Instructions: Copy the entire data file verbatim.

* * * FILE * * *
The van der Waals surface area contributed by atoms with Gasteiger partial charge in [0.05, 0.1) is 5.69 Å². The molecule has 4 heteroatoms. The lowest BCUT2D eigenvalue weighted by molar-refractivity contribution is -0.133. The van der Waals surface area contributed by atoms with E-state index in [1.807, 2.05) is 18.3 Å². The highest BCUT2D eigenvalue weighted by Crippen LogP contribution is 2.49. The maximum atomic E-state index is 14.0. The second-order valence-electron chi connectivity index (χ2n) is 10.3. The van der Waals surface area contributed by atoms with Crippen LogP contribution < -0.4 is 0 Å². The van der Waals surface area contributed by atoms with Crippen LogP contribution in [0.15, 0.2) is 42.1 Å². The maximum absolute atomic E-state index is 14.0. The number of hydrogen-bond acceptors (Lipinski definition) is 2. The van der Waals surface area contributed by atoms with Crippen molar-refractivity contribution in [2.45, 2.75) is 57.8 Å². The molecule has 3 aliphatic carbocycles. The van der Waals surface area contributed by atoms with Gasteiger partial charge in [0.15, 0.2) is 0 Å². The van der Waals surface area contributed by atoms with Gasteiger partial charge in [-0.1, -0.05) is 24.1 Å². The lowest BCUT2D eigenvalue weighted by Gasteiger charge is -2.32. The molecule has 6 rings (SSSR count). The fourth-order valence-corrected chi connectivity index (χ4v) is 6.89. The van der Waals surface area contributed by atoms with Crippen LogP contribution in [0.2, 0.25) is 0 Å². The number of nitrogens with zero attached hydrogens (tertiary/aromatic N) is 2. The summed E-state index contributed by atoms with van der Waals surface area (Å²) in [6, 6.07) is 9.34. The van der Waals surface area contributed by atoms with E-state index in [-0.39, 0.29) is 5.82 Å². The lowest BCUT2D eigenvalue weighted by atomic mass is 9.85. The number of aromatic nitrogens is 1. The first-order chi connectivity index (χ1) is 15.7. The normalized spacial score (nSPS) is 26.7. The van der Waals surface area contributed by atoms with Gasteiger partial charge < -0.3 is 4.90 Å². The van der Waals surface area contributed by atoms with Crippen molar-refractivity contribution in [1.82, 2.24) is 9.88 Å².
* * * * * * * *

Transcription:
The van der Waals surface area contributed by atoms with Gasteiger partial charge in [0.05, 0.1) is 5.69 Å². The molecule has 4 heteroatoms. The lowest BCUT2D eigenvalue weighted by molar-refractivity contribution is -0.133. The van der Waals surface area contributed by atoms with E-state index in [1.807, 2.05) is 18.3 Å². The highest BCUT2D eigenvalue weighted by Crippen LogP contribution is 2.49. The maximum atomic E-state index is 14.0. The second-order valence-electron chi connectivity index (χ2n) is 10.3. The van der Waals surface area contributed by atoms with Crippen LogP contribution < -0.4 is 0 Å². The van der Waals surface area contributed by atoms with Crippen LogP contribution in [0.15, 0.2) is 42.1 Å². The maximum absolute atomic E-state index is 14.0. The number of hydrogen-bond acceptors (Lipinski definition) is 2. The van der Waals surface area contributed by atoms with Crippen molar-refractivity contribution in [2.45, 2.75) is 57.8 Å². The molecule has 3 aliphatic carbocycles. The van der Waals surface area contributed by atoms with Gasteiger partial charge in [0.15, 0.2) is 0 Å². The van der Waals surface area contributed by atoms with Gasteiger partial charge in [-0.1, -0.05) is 24.1 Å². The lowest BCUT2D eigenvalue weighted by Gasteiger charge is -2.32. The molecule has 6 rings (SSSR count). The fourth-order valence-corrected chi connectivity index (χ4v) is 6.89. The van der Waals surface area contributed by atoms with Crippen LogP contribution in [0.2, 0.25) is 0 Å². The number of nitrogens with zero attached hydrogens (tertiary/aromatic N) is 2. The summed E-state index contributed by atoms with van der Waals surface area (Å²) in [6, 6.07) is 9.34. The van der Waals surface area contributed by atoms with E-state index in [-0.39, 0.29) is 5.82 Å². The lowest BCUT2D eigenvalue weighted by atomic mass is 9.85. The number of aromatic nitrogens is 1. The first-order chi connectivity index (χ1) is 15.7. The normalized spacial score (nSPS) is 26.7. The van der Waals surface area contributed by atoms with Gasteiger partial charge < -0.3 is 4.90 Å². The van der Waals surface area contributed by atoms with Crippen molar-refractivity contribution in [1.82, 2.24) is 9.88 Å².